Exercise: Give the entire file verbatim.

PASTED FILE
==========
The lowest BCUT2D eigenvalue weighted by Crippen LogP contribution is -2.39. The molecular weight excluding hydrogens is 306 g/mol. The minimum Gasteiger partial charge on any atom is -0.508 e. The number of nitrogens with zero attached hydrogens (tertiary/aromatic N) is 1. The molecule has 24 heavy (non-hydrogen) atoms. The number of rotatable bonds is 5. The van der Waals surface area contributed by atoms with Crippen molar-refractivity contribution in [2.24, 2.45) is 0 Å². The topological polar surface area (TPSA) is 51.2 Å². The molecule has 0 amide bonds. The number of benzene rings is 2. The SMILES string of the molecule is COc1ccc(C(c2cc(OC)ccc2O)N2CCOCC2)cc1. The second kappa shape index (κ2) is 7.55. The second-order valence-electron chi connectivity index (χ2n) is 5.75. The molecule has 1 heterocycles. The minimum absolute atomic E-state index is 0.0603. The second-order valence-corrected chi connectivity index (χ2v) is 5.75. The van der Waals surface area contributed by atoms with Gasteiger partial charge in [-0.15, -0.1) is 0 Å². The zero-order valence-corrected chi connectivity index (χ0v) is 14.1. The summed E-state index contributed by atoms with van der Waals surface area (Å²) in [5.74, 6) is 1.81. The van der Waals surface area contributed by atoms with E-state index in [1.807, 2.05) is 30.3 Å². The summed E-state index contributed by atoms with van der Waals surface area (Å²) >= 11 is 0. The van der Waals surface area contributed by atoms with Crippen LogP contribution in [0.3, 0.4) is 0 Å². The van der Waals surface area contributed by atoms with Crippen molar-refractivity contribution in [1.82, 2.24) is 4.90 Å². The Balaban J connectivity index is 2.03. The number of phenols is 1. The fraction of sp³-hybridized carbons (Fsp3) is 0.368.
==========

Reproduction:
The lowest BCUT2D eigenvalue weighted by Crippen LogP contribution is -2.39. The molecular weight excluding hydrogens is 306 g/mol. The minimum Gasteiger partial charge on any atom is -0.508 e. The number of nitrogens with zero attached hydrogens (tertiary/aromatic N) is 1. The molecule has 24 heavy (non-hydrogen) atoms. The number of rotatable bonds is 5. The van der Waals surface area contributed by atoms with Crippen molar-refractivity contribution in [2.24, 2.45) is 0 Å². The topological polar surface area (TPSA) is 51.2 Å². The molecule has 0 amide bonds. The number of benzene rings is 2. The SMILES string of the molecule is COc1ccc(C(c2cc(OC)ccc2O)N2CCOCC2)cc1. The second kappa shape index (κ2) is 7.55. The second-order valence-electron chi connectivity index (χ2n) is 5.75. The molecule has 1 heterocycles. The minimum absolute atomic E-state index is 0.0603. The second-order valence-corrected chi connectivity index (χ2v) is 5.75. The van der Waals surface area contributed by atoms with Gasteiger partial charge in [-0.15, -0.1) is 0 Å². The zero-order valence-corrected chi connectivity index (χ0v) is 14.1. The summed E-state index contributed by atoms with van der Waals surface area (Å²) in [5.74, 6) is 1.81. The van der Waals surface area contributed by atoms with E-state index in [1.807, 2.05) is 30.3 Å². The summed E-state index contributed by atoms with van der Waals surface area (Å²) >= 11 is 0. The van der Waals surface area contributed by atoms with Crippen LogP contribution in [0.3, 0.4) is 0 Å². The van der Waals surface area contributed by atoms with Crippen molar-refractivity contribution in [1.82, 2.24) is 4.90 Å². The Balaban J connectivity index is 2.03. The number of phenols is 1. The fraction of sp³-hybridized carbons (Fsp3) is 0.368.